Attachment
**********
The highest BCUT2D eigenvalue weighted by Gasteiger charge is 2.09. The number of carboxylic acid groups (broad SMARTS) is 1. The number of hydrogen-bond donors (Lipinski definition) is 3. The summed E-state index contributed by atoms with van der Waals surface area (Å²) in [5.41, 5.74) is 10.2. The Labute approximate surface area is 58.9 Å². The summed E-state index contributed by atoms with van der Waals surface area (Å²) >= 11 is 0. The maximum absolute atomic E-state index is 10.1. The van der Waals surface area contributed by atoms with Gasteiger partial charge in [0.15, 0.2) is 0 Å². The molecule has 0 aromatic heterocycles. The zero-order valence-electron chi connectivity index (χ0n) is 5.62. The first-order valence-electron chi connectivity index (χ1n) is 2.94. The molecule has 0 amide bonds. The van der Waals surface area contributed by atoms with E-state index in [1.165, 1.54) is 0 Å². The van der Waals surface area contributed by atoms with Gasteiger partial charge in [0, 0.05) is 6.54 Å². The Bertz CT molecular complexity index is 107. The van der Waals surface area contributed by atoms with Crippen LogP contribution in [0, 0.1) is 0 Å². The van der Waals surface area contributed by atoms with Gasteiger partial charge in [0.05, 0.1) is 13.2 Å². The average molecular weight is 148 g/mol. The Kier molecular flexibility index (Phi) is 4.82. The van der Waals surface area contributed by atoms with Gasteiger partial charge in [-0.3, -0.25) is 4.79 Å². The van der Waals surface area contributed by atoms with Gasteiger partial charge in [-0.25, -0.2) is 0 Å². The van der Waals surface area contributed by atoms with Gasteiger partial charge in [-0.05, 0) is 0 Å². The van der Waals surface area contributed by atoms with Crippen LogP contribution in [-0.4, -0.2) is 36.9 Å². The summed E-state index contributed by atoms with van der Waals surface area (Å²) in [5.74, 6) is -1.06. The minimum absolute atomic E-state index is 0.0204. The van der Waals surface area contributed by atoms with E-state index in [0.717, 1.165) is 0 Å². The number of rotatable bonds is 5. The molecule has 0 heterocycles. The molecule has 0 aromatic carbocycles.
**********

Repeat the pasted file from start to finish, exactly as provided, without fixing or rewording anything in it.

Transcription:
The highest BCUT2D eigenvalue weighted by Gasteiger charge is 2.09. The number of carboxylic acid groups (broad SMARTS) is 1. The number of hydrogen-bond donors (Lipinski definition) is 3. The summed E-state index contributed by atoms with van der Waals surface area (Å²) in [5.41, 5.74) is 10.2. The Labute approximate surface area is 58.9 Å². The summed E-state index contributed by atoms with van der Waals surface area (Å²) >= 11 is 0. The maximum absolute atomic E-state index is 10.1. The van der Waals surface area contributed by atoms with Gasteiger partial charge in [0.15, 0.2) is 0 Å². The molecule has 0 aromatic heterocycles. The zero-order valence-electron chi connectivity index (χ0n) is 5.62. The first-order valence-electron chi connectivity index (χ1n) is 2.94. The molecule has 0 amide bonds. The van der Waals surface area contributed by atoms with E-state index in [1.165, 1.54) is 0 Å². The van der Waals surface area contributed by atoms with Gasteiger partial charge in [0, 0.05) is 6.54 Å². The Bertz CT molecular complexity index is 107. The van der Waals surface area contributed by atoms with Crippen LogP contribution in [0, 0.1) is 0 Å². The van der Waals surface area contributed by atoms with Gasteiger partial charge in [0.05, 0.1) is 13.2 Å². The average molecular weight is 148 g/mol. The Kier molecular flexibility index (Phi) is 4.82. The van der Waals surface area contributed by atoms with Gasteiger partial charge in [-0.3, -0.25) is 4.79 Å². The van der Waals surface area contributed by atoms with Gasteiger partial charge in [-0.25, -0.2) is 0 Å². The van der Waals surface area contributed by atoms with Gasteiger partial charge in [-0.05, 0) is 0 Å². The van der Waals surface area contributed by atoms with Crippen LogP contribution in [-0.4, -0.2) is 36.9 Å². The summed E-state index contributed by atoms with van der Waals surface area (Å²) in [5.74, 6) is -1.06. The minimum absolute atomic E-state index is 0.0204. The van der Waals surface area contributed by atoms with E-state index in [0.717, 1.165) is 0 Å². The number of rotatable bonds is 5. The molecule has 0 heterocycles. The molecule has 0 aromatic carbocycles.